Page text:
Back in 2008, Faraz Zaidi, Nabil Zaidi and Iram Zaidi-Ahmed were just your average cousins. They knew nothing about entrepreneurship. One day they were sitting at the kitchen table talking about a topic near and dear to them — fashion. “At the time we felt like there wasn’t a company putting out graphic tees with a message,” Faraz said.
Fast forward to 2015 and their brand Profound Aesthetic had earned over one million dollars in revenue, landed a partnership deal with PepsiCo. and had grown 200 percent year after year since launch. They also had the top selling product for two years straight in Urban Outfitters and their products were worn by everyone from Justin Bieber and Rihanna to Chris Brown and The Weekend. The secret to their success? Staying on top of what their customers want (and don’t want), making the necessary changes to meet demand and then leveraging that demand to scale distribution.
The process all begins on their website. They release four major collections a year — and several bonus ones in between — through their Web store. Their website acts as a testing ground where the cousins track which products have the best sell-through rate. “From there we’re able to design future products around selling patterns. Patterns could be anything from specific colors or uniquely shaped silhouettes to styles or fabrics,” Faraz said.
This helps dictate the direction of the next collection. At the outset Profound started as a graphic heavy brand. But over time, based on customer behavior tracked via Google Analytics and their shopping cart provider, the cousins had to do a complete rebrand. It was a difficult decision, but a necessary one, nonetheless.
“Our analytics showed our target demographic purchasing and engaging more with products that showed minimal to no graphics or logos. Based on that information we launched our BASICS collection. It was a hit. In fact, our BASICS quickly became our highest selling [collection of] products,” said Nabil, co-founder and brand director.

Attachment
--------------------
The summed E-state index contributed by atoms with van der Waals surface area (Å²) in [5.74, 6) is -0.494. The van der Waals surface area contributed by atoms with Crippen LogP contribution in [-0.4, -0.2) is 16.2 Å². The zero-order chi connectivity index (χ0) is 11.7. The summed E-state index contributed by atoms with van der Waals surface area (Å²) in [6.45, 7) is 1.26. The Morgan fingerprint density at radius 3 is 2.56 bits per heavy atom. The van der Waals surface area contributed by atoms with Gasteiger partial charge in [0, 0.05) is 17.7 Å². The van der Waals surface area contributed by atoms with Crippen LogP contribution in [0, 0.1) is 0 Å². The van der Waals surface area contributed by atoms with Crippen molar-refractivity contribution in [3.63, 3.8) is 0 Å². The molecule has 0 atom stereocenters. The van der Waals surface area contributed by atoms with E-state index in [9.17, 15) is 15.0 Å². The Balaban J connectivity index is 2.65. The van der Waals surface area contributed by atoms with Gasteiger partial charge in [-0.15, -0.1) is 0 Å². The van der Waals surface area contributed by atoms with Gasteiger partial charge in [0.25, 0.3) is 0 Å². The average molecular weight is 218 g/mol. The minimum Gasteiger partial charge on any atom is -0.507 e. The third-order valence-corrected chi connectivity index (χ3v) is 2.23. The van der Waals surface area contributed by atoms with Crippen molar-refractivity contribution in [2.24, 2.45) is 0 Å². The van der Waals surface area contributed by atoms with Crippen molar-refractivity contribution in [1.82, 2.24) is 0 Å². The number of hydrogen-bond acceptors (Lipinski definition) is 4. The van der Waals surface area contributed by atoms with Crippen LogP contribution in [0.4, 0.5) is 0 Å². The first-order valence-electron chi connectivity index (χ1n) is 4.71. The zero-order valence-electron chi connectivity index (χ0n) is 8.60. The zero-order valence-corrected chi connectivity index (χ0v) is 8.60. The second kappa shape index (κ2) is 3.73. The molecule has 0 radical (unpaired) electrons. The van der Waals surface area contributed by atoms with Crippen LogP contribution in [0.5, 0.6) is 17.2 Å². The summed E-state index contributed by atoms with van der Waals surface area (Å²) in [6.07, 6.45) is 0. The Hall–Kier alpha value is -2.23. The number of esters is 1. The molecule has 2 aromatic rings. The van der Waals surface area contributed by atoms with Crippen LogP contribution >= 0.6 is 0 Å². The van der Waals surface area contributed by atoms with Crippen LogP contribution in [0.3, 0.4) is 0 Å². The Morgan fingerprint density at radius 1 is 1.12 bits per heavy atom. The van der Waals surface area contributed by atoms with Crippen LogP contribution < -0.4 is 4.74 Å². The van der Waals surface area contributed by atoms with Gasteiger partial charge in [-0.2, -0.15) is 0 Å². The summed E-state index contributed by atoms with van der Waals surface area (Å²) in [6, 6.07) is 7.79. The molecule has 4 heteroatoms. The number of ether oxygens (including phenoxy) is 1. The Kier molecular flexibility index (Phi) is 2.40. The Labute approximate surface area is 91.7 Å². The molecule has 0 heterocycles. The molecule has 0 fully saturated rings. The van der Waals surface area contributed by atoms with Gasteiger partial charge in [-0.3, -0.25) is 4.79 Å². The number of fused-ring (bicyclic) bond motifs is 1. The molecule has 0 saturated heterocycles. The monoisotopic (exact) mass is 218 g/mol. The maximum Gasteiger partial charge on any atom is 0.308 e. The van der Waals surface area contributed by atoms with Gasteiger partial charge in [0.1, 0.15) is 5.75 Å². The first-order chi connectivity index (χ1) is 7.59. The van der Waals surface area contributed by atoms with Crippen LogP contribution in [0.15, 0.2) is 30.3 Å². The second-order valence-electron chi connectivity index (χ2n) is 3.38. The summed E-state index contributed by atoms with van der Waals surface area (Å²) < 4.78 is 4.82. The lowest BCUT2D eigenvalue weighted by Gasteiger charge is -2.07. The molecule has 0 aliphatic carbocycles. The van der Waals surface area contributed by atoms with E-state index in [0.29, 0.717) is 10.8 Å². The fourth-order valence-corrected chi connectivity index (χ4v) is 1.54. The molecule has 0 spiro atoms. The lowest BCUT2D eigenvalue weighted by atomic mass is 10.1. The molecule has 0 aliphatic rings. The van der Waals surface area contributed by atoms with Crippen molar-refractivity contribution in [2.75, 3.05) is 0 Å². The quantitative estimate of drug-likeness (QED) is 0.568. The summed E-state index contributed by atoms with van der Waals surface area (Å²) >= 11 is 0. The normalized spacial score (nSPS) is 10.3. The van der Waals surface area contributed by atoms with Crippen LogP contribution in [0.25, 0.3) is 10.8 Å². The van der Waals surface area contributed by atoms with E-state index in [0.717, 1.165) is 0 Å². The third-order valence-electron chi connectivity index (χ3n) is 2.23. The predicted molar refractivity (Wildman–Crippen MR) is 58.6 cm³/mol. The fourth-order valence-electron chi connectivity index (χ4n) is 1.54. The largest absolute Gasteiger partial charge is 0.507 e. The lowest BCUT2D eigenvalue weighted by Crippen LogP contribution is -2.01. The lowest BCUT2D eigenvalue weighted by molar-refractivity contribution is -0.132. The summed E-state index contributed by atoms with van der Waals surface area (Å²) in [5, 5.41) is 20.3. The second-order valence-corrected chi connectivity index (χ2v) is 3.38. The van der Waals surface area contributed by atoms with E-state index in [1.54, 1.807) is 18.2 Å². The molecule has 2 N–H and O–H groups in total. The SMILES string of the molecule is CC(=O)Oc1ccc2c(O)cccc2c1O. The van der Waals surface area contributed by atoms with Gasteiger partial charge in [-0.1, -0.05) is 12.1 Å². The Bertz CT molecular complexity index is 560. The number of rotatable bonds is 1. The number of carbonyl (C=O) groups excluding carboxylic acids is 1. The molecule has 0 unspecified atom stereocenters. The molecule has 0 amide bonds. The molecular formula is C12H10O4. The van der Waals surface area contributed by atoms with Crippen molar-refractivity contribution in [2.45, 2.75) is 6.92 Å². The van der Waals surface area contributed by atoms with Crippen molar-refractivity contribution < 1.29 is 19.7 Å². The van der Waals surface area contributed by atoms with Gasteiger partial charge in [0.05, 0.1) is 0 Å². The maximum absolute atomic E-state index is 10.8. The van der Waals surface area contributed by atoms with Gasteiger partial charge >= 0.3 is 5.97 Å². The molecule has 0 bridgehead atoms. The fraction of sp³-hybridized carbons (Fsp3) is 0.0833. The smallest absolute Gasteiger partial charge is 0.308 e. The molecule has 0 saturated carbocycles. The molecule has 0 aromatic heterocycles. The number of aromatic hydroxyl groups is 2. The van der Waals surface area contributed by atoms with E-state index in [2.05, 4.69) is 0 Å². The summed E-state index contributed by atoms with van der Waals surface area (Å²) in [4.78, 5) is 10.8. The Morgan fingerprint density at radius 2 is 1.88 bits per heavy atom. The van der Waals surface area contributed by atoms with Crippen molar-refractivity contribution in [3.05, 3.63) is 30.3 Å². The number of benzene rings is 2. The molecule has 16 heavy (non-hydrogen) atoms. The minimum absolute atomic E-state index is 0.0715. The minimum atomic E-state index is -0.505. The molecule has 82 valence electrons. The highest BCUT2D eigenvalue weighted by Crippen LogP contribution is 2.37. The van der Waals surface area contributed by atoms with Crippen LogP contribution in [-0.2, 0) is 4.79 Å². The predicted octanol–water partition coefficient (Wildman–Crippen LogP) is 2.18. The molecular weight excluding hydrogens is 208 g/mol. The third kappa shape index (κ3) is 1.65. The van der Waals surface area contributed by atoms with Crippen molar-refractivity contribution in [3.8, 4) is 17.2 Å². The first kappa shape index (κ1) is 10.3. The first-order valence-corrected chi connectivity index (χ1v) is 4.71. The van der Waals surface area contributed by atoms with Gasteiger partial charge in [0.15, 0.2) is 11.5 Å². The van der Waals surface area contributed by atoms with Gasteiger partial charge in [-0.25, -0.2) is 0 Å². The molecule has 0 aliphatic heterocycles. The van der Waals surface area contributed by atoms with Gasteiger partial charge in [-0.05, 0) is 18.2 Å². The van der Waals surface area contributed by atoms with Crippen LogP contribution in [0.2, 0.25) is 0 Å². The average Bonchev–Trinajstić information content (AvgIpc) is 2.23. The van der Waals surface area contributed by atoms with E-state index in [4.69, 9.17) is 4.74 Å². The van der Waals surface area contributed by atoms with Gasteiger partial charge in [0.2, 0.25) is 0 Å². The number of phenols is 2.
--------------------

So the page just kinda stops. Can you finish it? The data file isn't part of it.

Between the e-commerce data and social chatter, they’re able to confidently predict what future styles will sell. “We keep an eye on everything… the business of fashion, competitive brands, blogs, music, events, social media… everything,” Faraz said. “This is how we continue to forecast what our customers want instead of chasing trends.” According to Nabil, the key is to immerse yourself. This includes everything from monitoring social accounts and replies of movers and shakers to segmented Twitter lists of competing brands and more.
The best part? After establishing proof of concept through a strong sales history and celebrity attachments, it’s much easier to convince key retailers to invest in their vision. It also affords the cousins another benefit: leverage. By having strong consumer demand on their side, the cousins have been able to negotiate much better terms. From there it’s just a matter of having the cash in place to handle the initial production.
Financing has been, for the most part, kept in house. Profound was bootstrapped at the outset and — aside from a bridge loan to handle one of their first large purchase orders — has been entirely customer funded. Over time, after releasing collection after collection and immersing themselves in their niche, they’ve developed a good grasp on exactly who their customers are.